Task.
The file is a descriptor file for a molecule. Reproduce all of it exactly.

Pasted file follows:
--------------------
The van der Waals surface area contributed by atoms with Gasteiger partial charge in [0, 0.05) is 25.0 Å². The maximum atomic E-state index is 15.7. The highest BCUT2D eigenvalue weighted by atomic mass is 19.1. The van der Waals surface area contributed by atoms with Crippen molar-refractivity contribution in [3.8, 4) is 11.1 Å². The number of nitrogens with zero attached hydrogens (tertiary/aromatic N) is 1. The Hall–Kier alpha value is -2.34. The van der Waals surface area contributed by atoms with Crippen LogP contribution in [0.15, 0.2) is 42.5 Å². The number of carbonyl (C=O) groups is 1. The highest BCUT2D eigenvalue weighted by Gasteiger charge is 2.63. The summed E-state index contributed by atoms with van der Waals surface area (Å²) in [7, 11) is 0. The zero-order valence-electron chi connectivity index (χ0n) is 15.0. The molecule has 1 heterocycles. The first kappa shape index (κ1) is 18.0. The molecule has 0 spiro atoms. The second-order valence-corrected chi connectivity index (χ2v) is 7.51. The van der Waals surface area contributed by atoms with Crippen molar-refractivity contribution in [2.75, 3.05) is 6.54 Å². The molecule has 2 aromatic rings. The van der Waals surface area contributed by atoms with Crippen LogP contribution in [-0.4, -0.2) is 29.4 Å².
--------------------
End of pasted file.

The van der Waals surface area contributed by atoms with Gasteiger partial charge in [0, 0.05) is 25.0 Å². The maximum atomic E-state index is 15.7. The highest BCUT2D eigenvalue weighted by atomic mass is 19.1. The van der Waals surface area contributed by atoms with Crippen molar-refractivity contribution in [3.8, 4) is 11.1 Å². The number of nitrogens with zero attached hydrogens (tertiary/aromatic N) is 1. The Hall–Kier alpha value is -2.34. The van der Waals surface area contributed by atoms with Crippen LogP contribution in [0.15, 0.2) is 42.5 Å². The number of carbonyl (C=O) groups is 1. The highest BCUT2D eigenvalue weighted by Gasteiger charge is 2.63. The summed E-state index contributed by atoms with van der Waals surface area (Å²) in [7, 11) is 0. The zero-order valence-electron chi connectivity index (χ0n) is 15.0. The molecule has 1 heterocycles. The first kappa shape index (κ1) is 18.0. The molecule has 0 spiro atoms. The second-order valence-corrected chi connectivity index (χ2v) is 7.51. The van der Waals surface area contributed by atoms with Crippen molar-refractivity contribution in [2.75, 3.05) is 6.54 Å². The molecule has 2 aromatic rings. The van der Waals surface area contributed by atoms with Crippen LogP contribution in [-0.4, -0.2) is 29.4 Å².